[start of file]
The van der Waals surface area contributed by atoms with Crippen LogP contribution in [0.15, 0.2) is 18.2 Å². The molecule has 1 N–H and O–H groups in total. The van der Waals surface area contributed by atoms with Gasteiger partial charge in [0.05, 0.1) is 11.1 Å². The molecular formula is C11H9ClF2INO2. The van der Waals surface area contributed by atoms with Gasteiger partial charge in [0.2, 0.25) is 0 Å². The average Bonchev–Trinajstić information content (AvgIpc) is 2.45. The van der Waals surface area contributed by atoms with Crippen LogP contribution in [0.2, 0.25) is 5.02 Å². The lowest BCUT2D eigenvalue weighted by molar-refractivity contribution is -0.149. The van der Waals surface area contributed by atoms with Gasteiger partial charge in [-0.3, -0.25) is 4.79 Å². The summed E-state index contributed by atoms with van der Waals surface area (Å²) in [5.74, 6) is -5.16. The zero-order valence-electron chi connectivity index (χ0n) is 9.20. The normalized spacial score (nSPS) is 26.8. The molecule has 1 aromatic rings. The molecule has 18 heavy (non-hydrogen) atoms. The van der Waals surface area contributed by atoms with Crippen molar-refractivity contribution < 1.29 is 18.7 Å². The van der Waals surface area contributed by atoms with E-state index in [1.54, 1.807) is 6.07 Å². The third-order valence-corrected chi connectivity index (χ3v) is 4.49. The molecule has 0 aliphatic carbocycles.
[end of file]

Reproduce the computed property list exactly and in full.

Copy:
The van der Waals surface area contributed by atoms with Crippen LogP contribution in [0.15, 0.2) is 18.2 Å². The molecule has 1 N–H and O–H groups in total. The van der Waals surface area contributed by atoms with Gasteiger partial charge in [0.05, 0.1) is 11.1 Å². The molecular formula is C11H9ClF2INO2. The van der Waals surface area contributed by atoms with Gasteiger partial charge in [0.2, 0.25) is 0 Å². The average Bonchev–Trinajstić information content (AvgIpc) is 2.45. The van der Waals surface area contributed by atoms with Crippen LogP contribution in [0.2, 0.25) is 5.02 Å². The lowest BCUT2D eigenvalue weighted by molar-refractivity contribution is -0.149. The van der Waals surface area contributed by atoms with Gasteiger partial charge in [-0.3, -0.25) is 4.79 Å². The summed E-state index contributed by atoms with van der Waals surface area (Å²) in [5.74, 6) is -5.16. The zero-order valence-electron chi connectivity index (χ0n) is 9.20. The normalized spacial score (nSPS) is 26.8. The molecule has 1 aromatic rings. The molecule has 18 heavy (non-hydrogen) atoms. The van der Waals surface area contributed by atoms with Crippen molar-refractivity contribution < 1.29 is 18.7 Å². The van der Waals surface area contributed by atoms with E-state index in [1.54, 1.807) is 6.07 Å². The third-order valence-corrected chi connectivity index (χ3v) is 4.49. The molecule has 0 aliphatic carbocycles.